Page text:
In Progress‎ > ‎Nightclubs‎ > ‎

Other Midtown Night Clubs

There were many other midtown nightspots with dancing or entertainment. La Martinique was a popular spot, perhaps a notch below the Copa and Latin Quarter, located in a basement at 57 West 57th Street. It generally booked name talent but newcomers Danny Kaye and Dick Haymes had launched their careers there a couple of years earlier. Like some other clubs it had special events on Sunday nights, generally a slow night for the clubs. An ad for the Sunday Frolics  listed Joey Adams as the host and Rolly Rolls, the Merry Parisian, as the' honored guest in addition to "celebrities of the stage and screen" and the club's new spring revue.   Adams was born Joseph Abramowitz in Brooklyn 35 years earlier. He was only 35 at this time and went on to a long career as a comic and newspaper columnist. Rolly Rolls was a comic pianist in the Victor Borge mold.

According to an ad in the Sunday Mirror Charlie Barnet and his orchestra were headlining at the 400 Restaurant at Fifth Avenue and 43rd Street, appearing with "Marga" and her rhumbas. Barnet was a socialite playboy turned swing band leader who had a string of hits in the late 1930s and early 1940s, most notably "Cherokee." He was one of the first to have an integrated band. Fran Warren was his vocalist at this time. Noted trumpeter Al Killian also was featured in the band. The club featured continuous dancing from 6:30 PM to 3:00 AM. The April 20 New Yorker listed flamboyant drummer Gene Krupa and his band as the attraction later in the week at the 400 Club, same address.

Comic Morey Amsterdam (remembered now for "The Dick Van Dyke Show") was appearing at the Playgoers Club on Avenue of the Americas at 51st Street. He was billed as the star of "Gloom Dodgers" on WHN. Dinner was $1.50 from 6 to 9 PM and there was never a cover, per the ad.

Jazz pianist and composer Mary Lou Williams and the comedian Imogene Coca (later to become famous as Sid Caesar’s wacky TV co-star) were headlining at the Café Society Uptown on East 58th Street. This was a midtown spinoff from the downtown Cafe Society where social satire from a left wing perspective was served up along with jazz.

Tom Ball's China Doll was at 51st and Broadway where La Conga used to be. Chop suey joints were popular then-- even the big nightclubs often had chop suey as the cheapest entree on their menus- and revues featuring Asian showgirls sometimes went along with it. It was sort of a twist on the shows with African American chorus girls, like the then defunct Cotton Club. Many people thought of China and the Chinese in terms of forbidden pleasures and a secret underworld. The club ran an ad in the Sunday Mirror quoting News columnist Ed "Confucius" Sullivan who offensively wrote in fake "Chinee" dialect, "China Doll have slant-sensational show. Broadway ringsiders letting out wolf-calls at stunning Jessie Taising and other China dolls." Asians had to put up with that crap in those days. Oddly some references say the club opened in September 1946 and other say 1947 but this ad was running April 14, 1946. Jessie Tai Sing had appeared in several movies earlier in the Forties. Drug dealing was a problem here as it was in the 52nd Street jazz clubs.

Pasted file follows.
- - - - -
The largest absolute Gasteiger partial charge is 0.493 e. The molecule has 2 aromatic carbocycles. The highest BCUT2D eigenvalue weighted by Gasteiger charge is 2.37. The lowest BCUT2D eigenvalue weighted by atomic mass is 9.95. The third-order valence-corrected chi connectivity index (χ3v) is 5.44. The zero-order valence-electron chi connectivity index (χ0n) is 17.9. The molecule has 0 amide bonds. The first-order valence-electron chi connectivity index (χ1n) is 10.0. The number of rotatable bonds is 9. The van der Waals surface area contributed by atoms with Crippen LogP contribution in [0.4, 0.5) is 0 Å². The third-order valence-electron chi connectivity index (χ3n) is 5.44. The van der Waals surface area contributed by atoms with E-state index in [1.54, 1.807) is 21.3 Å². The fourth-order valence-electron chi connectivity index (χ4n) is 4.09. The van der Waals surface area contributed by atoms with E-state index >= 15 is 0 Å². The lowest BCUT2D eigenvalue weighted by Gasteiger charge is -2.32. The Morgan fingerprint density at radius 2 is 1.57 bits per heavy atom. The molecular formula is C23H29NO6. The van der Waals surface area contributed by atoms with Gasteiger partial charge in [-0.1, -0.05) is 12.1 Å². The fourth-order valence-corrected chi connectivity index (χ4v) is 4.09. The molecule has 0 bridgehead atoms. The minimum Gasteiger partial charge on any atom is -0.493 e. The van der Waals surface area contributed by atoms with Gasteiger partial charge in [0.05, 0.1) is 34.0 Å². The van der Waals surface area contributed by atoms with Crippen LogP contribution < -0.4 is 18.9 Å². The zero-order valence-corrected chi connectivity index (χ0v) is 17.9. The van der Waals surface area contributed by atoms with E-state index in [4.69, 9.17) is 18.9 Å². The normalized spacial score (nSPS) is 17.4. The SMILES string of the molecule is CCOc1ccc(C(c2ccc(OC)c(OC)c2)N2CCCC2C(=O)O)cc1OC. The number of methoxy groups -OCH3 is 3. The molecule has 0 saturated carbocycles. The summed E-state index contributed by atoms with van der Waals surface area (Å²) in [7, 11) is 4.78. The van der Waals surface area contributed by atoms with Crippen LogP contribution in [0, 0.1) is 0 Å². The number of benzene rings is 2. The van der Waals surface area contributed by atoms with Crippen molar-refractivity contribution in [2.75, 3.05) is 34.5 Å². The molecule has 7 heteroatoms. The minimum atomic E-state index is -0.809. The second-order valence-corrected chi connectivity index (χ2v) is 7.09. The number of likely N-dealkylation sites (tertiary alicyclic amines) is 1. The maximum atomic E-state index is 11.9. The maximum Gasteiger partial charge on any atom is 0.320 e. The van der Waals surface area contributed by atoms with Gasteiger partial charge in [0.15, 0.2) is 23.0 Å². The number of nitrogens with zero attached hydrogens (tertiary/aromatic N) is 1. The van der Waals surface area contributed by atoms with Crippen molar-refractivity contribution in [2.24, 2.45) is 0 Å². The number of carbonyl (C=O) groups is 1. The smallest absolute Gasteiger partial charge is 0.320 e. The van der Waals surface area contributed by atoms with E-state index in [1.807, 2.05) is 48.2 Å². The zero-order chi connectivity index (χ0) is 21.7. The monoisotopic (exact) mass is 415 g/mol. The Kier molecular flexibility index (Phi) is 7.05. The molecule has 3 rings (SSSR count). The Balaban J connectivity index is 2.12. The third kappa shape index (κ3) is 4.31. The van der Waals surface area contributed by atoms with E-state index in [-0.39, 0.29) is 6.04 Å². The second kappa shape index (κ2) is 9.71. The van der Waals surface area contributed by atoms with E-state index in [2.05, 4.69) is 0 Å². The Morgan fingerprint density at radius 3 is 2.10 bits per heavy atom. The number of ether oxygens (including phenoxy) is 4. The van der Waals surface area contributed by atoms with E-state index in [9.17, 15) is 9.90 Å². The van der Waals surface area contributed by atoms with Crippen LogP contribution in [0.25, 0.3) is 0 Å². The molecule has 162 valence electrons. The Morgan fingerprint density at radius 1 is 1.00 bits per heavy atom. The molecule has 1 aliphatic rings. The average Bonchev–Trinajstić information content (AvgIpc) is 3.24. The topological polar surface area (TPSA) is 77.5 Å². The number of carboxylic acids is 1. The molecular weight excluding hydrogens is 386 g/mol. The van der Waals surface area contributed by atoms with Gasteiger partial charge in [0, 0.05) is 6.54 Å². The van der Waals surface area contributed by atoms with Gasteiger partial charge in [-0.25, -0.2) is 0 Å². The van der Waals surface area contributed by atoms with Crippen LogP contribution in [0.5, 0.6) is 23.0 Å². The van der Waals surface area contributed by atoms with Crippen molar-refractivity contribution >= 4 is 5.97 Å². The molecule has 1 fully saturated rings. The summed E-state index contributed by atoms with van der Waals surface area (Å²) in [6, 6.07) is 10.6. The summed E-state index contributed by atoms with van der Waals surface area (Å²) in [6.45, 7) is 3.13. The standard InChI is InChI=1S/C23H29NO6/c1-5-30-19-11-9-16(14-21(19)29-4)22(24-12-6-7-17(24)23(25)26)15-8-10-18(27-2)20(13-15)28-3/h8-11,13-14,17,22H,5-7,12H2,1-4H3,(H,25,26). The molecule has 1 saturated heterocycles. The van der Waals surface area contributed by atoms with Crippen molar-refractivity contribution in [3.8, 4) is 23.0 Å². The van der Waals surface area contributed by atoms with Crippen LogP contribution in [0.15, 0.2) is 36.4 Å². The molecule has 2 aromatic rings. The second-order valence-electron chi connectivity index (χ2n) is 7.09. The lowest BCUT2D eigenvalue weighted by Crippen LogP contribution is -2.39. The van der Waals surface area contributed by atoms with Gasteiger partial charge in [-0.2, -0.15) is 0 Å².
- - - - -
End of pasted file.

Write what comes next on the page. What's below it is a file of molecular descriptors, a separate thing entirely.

The Versailles, at 151 E. 50th, was “New York's distinguished continental rendezvous.” It had been restyled and redesigned, and at dinner and supper featured Danish actor and nightclub performer Carl Brisson, a popular boulevardier of the 20s and 30s who had introduced the song “Cocktails for Two” on screen with Kitty Carlisle.

At Spivy's Roof , an intimate spot on East 57th Street, the entertainment was continuous from 10 PM. This week The Three Flames and ventriloquist  Jay Marshall were appearing and Spivy appeared nightly singing her "sophisticated" songs. Spivy’s was a hangout for the theater crowd, including Spivy’s celebrity lesbian friends. It was also a hangout for gay men, who were among her biggest fans although Spivy in her cups could be vocally hostile to their presence. It was against the law to serve drinks to gay men or prostitutes and some of the midtwon joints that they patronized had to be careful if they did not want to spark a police raid or lose their license.

Casino Russe, adjoining the Russian Tea Rom on West 56th, offered “superb Russian cuisine” and an all-Russian revue twice nightly and, for a relaxing tete-a-tete, the Bagdad Room was open until 4 AM.

Louis Armstrong was at the Aquarium at 47th Street and Seventh Avenue and Erskine Hawkins and his orchestra were playing at the Lincoln on 8th Avenue at 44th.